• In 1937 Pope Pius XI issued a public letter or encyclical called ‘Mit Brenneder Sorge’ in which he condemned Nazi paganism, condemned the lack of human rights in Germany, condemned the absence of ‘law’, condemned the Nazis racial policies and describe Hitler as ‘arrogant and dangerous’.
hitler s response
Hitler’s Response
  • Hitler told catholic Germans to make a choice between their religion or Nazism
  • He handed ‘religious affairs’ to the SS to monitor – persecution, harassment increases
  • Removed all crucifixes from classrooms
  • All Church youth and voluntary organisations closed down

All this triggered serious opposition in catholic areas such as Bavaria

impact of war on relations
Impact of War on Relations
  • War intensified the conflict between the Nazis and the RC Church
  • 1941 Cardinal von Galen spoke out against the Nazi euthanasia programme and the programme was dropped quickly
  • Harassment and arrest of lower clergy intensified
  • RC Church failed to speak out against the Final solution ..... Why do you think this was?
the nazis and the protestant churches
The Nazis and the Protestant Churches
  • 28 protestant churches in Germany with over 45 million members – largest the Lutheran Church with 18 million
  • Divisions and lack on international dimension arguably made Protestantism easier to ‘Nazify’
  • In April 1933 Hitler appointed Ludwig Muller as National Bishop or ‘Reich Bishop’ as a first step to ‘coordinating’ Protestantism
  • Hitler also set up a new GERMAN CHRISTIAN CHURCH headed by Muller in which the Jewish origins of Christ and Christianity were rewritten and an attempt made to marry Nazi ideas to protestant ideas.
  • Hitler called on all protestant pastors to join the new church – only around 2,000 of 17,000 did so.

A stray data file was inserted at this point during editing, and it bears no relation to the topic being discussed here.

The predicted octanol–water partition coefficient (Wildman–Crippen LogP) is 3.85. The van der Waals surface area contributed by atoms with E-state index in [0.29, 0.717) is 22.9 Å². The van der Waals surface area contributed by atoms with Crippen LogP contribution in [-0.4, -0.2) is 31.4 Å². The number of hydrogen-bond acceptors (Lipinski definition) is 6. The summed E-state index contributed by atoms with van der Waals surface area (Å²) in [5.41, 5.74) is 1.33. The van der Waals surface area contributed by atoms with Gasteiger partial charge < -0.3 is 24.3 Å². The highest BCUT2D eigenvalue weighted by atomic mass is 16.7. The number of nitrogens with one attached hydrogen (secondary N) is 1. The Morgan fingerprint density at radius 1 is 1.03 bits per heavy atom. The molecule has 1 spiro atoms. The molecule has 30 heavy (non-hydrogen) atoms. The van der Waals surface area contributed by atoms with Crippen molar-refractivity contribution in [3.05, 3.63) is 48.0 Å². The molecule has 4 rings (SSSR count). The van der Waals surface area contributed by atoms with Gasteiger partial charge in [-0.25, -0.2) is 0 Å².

the confessional church
The Confessional Church
  • This was a direct response to Hitlers attempt to Nazify protestant and was a breakaway independent church set up by Martin Niemoller.
  • 7,000 protestant pastors joined the Confessional church
  • Confessional church openly and publicly criticised the Nazis throughout the period leading to many arrests and executions.
  • Niemoller himself was arrested and spent 7 years in Sachensenhausen and Dachau concentration camps.
  • Originally Niemoller had welcomed Nazism because of its opposition to communism – only became a critic when he witnessed Hitler's religious plans in operation.
ministry for church affairs
Ministry for Church Affairs
  • The failure of Muller and the growth of the Confessing Church prompted Hitler to set up the Ministry of Church Affairs in 1935
  • Its main role was to harass, arrest and imprison critical Christians – Niemoller himself arrested in 1937
  • It was partial successful – even the confessing Church remained silent in the face of the Final Solution
  • Some heroic exceptions e.g. Dietrich Bonhoffer – active resistance fighter and member of the Confessing Church – eventually executed 1945
key questions discuss and complete in your revision twin
Key Questions – discuss and complete in your revision twin
  • What were the key events in relations between the Nazis and the churches – draw 2 timelines to show these and learn them
  • Why did Hitler and the Pope sign the Concordat? – spider diagram the motives of both
  • Why was there so little opposition to the Nazis from Christians? List possible reasons